A little over a month ago, I wrote a post asking whether suicide was selfish without coming to any real conclusions.
I still haven't, really. But there's an awful lot of views.
In a comment on the original post, CatatonicKid wrote that:
I think the 'selfish' idea comes out of, much of the time, an underlying assumption people have that really people don't want to die if it can possibly be avoided. So any reason not to do it should be reason enough to the mind of someone who isn't tied up in depression or grief. We're all selfish when we're in pain, is the thing. Every single one of us, it's human nature.
Well, suicide is a last resort. And if you think about it, it takes an awfully good Samaritan to patch other people up after something like a car accident before tending to their own wounds.
I remember reading a while ago- I'm not sure where, but I have a feeling it was on somebody's blog- that your life can be compared to a owning a business. You are the primary owner and make most of the descisions, but there's also stockholders who share it with you. Suddenly bailing on them isn't very nice.
Damn you for not being as strong as you let on. Damn you for not leaning on me when you knew I was there for you. And damn you for being so selfish.
In the letter to Bret on the same website, someone wonders who's really the selfish one- the survivor or the dead:
Maybe it’s selfish of me to feel so sad. I know we didn’t have the chance to remain friends even after we split apart. But I never wished you harm, even through all the anger and tears, I never wanted this, I never dreamed you were capable of giving in.
And I’m angry, I’m angry and I’m hurt and I want you to be here so I can yell at you for being so selfish and not…reaching out. But you wouldn’t have, would you? You never would have really reached out and told anyone how lonely or hopeless you felt. Always so concerned about appearances, about being strong and being able to withstand anything.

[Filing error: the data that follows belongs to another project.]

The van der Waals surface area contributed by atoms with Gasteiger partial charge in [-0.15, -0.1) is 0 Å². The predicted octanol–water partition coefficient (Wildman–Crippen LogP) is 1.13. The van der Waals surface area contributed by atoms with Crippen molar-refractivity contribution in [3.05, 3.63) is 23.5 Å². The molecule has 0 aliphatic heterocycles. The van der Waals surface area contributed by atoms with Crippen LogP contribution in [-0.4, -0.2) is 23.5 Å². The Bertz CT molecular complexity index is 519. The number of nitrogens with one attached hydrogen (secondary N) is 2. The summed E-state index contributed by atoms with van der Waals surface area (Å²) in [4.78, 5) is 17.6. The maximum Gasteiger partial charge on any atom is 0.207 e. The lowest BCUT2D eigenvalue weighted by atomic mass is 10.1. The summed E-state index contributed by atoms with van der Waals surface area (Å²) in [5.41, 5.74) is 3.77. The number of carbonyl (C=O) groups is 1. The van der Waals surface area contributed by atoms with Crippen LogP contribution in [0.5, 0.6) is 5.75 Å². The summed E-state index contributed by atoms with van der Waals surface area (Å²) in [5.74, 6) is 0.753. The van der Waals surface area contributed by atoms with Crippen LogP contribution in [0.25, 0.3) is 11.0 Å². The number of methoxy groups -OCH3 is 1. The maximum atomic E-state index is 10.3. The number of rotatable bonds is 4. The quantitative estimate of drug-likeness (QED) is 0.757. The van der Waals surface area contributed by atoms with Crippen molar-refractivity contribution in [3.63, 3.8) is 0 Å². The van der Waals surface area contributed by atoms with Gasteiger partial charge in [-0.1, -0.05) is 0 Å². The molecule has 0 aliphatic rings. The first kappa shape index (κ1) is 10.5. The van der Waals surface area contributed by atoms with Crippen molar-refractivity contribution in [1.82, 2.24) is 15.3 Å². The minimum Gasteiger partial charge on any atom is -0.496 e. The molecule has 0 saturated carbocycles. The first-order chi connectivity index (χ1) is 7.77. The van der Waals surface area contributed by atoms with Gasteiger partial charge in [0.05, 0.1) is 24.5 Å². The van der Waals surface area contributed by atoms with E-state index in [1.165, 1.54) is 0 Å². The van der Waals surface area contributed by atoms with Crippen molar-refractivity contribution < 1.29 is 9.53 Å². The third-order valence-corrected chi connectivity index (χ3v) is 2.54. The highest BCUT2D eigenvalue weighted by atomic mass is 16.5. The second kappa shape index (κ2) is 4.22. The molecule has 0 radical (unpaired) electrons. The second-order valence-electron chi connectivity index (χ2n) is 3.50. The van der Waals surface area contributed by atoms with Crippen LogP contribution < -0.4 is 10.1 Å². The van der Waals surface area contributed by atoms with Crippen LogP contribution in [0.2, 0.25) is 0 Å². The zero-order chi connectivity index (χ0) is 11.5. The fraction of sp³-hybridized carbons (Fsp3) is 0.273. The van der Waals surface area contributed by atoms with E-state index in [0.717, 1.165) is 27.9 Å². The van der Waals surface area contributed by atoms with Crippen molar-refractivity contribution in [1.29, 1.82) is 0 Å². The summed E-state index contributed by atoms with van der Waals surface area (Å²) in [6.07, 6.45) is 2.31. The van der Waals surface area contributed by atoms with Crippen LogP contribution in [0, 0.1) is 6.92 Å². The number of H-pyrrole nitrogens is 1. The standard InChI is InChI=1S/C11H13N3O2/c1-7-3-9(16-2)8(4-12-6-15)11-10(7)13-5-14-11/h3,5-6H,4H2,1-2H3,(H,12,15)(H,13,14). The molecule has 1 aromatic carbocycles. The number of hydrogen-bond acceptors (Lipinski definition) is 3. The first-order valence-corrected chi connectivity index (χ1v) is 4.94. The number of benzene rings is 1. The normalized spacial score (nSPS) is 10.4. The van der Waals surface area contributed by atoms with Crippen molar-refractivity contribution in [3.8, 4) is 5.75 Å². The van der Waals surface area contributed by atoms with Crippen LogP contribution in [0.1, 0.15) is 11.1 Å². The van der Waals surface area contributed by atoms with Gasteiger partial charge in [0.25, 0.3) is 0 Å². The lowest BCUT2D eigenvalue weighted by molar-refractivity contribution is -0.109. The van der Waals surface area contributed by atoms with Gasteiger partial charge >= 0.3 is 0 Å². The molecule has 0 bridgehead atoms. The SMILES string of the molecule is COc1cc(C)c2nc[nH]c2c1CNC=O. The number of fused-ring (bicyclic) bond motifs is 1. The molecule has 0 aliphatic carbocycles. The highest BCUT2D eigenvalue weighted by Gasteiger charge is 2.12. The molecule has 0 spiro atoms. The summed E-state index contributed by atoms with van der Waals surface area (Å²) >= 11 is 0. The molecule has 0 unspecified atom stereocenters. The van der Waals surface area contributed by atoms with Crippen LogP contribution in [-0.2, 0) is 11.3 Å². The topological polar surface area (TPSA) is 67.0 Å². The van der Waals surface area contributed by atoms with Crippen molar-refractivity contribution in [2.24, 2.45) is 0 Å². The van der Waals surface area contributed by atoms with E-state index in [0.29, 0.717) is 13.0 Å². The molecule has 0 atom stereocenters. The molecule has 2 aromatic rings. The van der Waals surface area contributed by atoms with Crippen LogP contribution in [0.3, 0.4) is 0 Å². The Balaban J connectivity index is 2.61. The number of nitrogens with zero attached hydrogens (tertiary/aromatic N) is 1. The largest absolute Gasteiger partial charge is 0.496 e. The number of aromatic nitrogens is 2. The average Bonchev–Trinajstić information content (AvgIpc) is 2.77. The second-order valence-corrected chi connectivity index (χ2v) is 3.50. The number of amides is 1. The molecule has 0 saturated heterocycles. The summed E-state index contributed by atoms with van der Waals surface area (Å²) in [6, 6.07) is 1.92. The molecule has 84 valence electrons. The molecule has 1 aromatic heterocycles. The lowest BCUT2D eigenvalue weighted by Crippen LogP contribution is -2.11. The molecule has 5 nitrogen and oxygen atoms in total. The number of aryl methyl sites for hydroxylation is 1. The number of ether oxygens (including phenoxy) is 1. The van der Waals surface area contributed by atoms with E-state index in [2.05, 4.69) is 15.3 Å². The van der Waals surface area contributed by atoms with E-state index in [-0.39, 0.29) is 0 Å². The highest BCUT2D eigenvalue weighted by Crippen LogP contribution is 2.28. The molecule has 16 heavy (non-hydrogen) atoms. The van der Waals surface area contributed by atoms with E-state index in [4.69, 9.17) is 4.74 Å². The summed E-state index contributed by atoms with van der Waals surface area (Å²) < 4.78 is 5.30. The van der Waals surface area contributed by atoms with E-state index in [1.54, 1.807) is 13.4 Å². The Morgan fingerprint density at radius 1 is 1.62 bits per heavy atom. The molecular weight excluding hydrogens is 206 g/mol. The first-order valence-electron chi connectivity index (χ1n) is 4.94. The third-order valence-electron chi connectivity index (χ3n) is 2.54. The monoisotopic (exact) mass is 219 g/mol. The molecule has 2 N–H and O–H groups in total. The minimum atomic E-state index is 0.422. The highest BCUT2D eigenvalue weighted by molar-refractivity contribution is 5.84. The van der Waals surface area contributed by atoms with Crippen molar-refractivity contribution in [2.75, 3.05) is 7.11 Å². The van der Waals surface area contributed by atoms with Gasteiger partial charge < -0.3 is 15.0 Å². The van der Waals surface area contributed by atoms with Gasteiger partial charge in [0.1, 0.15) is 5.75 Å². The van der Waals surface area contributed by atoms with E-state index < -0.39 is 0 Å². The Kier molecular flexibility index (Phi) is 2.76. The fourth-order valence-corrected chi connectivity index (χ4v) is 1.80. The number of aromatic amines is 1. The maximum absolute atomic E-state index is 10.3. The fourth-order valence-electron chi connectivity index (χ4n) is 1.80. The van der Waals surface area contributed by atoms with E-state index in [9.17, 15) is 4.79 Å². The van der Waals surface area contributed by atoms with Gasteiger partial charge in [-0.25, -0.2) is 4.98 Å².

I wonder if she's right, that it's the survivors who are selfish. I guess it comes down to who is hurting more- and there isn't a measure for that.
Here, people write responses to the same question. Some are well-thought out, but there are the ever-present illiterate jerks too.
Some of my favorite responses:
Suicide may be selfish, but to a suicidal person this means nothing. I mean, if a person kills himself/herself, he or she won't have to think about what they've done or deal with the people they've hurt. So yes, it is very selfish, but I'm not so sure how much a suicidal person is going to care about his or her image after he/she is already dead. That's the whole point of suicide. To escape thinking.
suicide at the point of commiting it, isn't selfish. to the person who toys with the idea of suicide it is merely an escape, often one they think is appropriate because they feel like no one cares. most of the time suicide is accompanied by the suicide note. this carefully worded letter usually is a spawn of guilt this person felt before going through with the act. in this sense we must realize that they identified suicide as an impacting event but never considers it selfish therefore leaving behind apologies, confessions, reasons, etc. personally, suicide is both selfish and "the only way". i do believe there are other ways to get through problems, and having been there myself know that there are people who can help. friends family doctors... suicide is a permanent solution to a temporary problem.
By making anothers pain about us are we being selfish?In stating that when one commits suicide and leaves us with all but pain and agony it is selfish.It was their choice. Yes. Their suicide will bring us pain but it is rediculous to make it all about what we feel. Their feelings obviously drove them to it and having done it we obviously did not help so why is it such a horrible thing. Maybe they lacked our support. Maybe we were being selfish by not providing it.If someone feels the need to commit, peoples feelings dont come into consideration. It is up to us to help ourselves. Nothing can be done for us.It is our race to run. Our choices should not be reworded to suit another.
What if we take the argument the other way round...take the example of euthanasia (considered as suicide by some). Is it selfish from the family members to insist on keeping the patient alive (against his will) even though he/she has no reasonable opportunity of completely recovering and leading a normal life ever again? In this case it can be argued that relatives are putting their emotions in the first place and ignoring the patient's. Is that selfish? I would say YES
And there's an open question on Yahoo!Answers... I think it's absurd how money got dragged into this one; welcome to the modern world, I suppose: http://answers.yahoo.com/question/index?qid=20080710015549AAlE6ay
Conclusion for today: I still can't give this question a straight answer. And so can't a lot of people, apparently.